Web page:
Three years ago my wife and I cut the cord when it came to cable TV. We had signed a two year deal with our cable company when we moved and when that contract was up, as expected, the rates skyrocketed. It was hard to justify the money we would be spending when we were only watching roughly 7 channels out of the 100 or so we were offered. So we dumped cable.
As someone who was attempting to live a more simple life this just seemed to be the next logical step and matched the experiences of others whose blogs I followed. The experts indicated that ditching TV would lead to more family time and more overall happiness (and who doesn’t want that?). I wouldn’t be saddled with the expectations of a consumer driven world and could live my life without worrying about how marketers were attempting to drive me in specific directions to buy more. This is what a minimalist was supposed to do; this was the essence of simple living. I was being counter-cultural, I was being a rebel. Viva la resistance!!
It was great – until I realized that it ripped away a source of joy from my life. Sports.
As I indicated in my previous post watching TV was not the most satisfying activity for me to engage in. This was especially true when I found myself just channel surfing to find some background noise. But watching sports was something I enjoyed that brought myself, my wife, and our friends together (similar to playing board games). There is something special about gathering with a group of people to watch a game and to have everyone get caught up in the drama that is unfolding. It is reality TV at its best.
In an effort to ditch the expectations of the world I instead shackled myself with the expectations of others who I’ve never even met. I rid myself of something I enjoyed because I thought it was what I was supposed to be doing if I wanted a more simple lifestyle. When I realized this, I started to look back at other decisions I had made regarding simple living that were not based on anything other than the expectations of others:
- Attempting to convince my wife that we should live in a ‘tiny’ house
- Eating only non-processed organic produce and whole foods
- Working towards only having 100 possessions
- Finding a job I was passionate about
- Trying to limit myself to watching only 1 sport because this was more simple
- Feeling guilty about all of the above when I would inevitably fail
The last part was the worst – guilt over not meeting expectations that were set by other people. Granted, I let this happen because I assumed that those who are the current crop of gurus already had the answers I was looking for. This created a situation in which I felt burdened in living a more simple life because I couldn’t re-create what others were doing. There was no way I was only going to have 100 items. It wasn’t possible for me to eat only organic foods. I enjoy sports far too much to only watch one. So, if this is the case, then I must be a failure. I couldn’t be like all of the other minimalists I followed.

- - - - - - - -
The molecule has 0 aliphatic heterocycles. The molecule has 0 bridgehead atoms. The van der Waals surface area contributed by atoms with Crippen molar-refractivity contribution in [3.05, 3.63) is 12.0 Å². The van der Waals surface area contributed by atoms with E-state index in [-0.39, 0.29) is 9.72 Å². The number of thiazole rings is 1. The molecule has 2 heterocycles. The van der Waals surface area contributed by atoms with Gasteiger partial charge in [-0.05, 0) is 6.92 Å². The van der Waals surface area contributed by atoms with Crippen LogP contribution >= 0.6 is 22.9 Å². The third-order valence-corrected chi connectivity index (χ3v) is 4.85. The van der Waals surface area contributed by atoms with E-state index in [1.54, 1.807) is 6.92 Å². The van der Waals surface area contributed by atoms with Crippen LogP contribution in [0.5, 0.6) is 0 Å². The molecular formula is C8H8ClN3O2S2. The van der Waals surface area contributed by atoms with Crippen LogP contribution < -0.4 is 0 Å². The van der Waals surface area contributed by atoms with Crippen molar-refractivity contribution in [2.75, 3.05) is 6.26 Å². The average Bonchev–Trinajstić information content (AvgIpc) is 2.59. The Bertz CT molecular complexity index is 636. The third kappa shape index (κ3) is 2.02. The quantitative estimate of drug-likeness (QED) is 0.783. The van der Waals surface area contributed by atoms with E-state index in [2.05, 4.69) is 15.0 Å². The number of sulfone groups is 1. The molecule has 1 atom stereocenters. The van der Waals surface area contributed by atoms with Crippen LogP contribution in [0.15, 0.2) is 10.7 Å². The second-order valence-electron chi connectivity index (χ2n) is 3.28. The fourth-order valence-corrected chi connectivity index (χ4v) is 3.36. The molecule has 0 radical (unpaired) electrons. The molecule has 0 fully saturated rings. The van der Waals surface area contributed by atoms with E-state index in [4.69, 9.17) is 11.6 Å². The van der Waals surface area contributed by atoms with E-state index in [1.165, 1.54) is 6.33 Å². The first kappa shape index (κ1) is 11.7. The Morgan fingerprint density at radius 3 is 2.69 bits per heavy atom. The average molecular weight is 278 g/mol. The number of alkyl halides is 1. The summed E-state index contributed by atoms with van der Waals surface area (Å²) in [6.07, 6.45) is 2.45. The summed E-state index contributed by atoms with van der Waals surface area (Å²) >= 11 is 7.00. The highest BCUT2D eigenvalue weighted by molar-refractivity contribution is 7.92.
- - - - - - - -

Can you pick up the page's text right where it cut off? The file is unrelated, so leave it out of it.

Thankfully I don’t have to be like them.
I asked myself a question: What would equal success when it came to living simply, what were my expectations?
It was then I realized that my goals when it came to simple living were rudimentary. Less clutter in the house, more healthy meals than not (with allowances for pizza, ice cream, and chicken wings), time to travel with my wife, and enough room in our house to allow friends and family to stay as long as they would like. This simple change of perception has made all of the difference in how I interact with the minimalist lifestyle. My situation, while similar in some regards, is very different from the typical single person looking to travel non-stop. So why in the world would I attempt to live that kind of life when it would never work for me and would assuredly cause strife in my relationships?
So, what expectations are you burdened with when it comes to simple living that you could ditch today? Removing those expectations from your life is the best kind of de-cluttering; expectations that are not your own are far too heavy, and far too costly, to be kept around.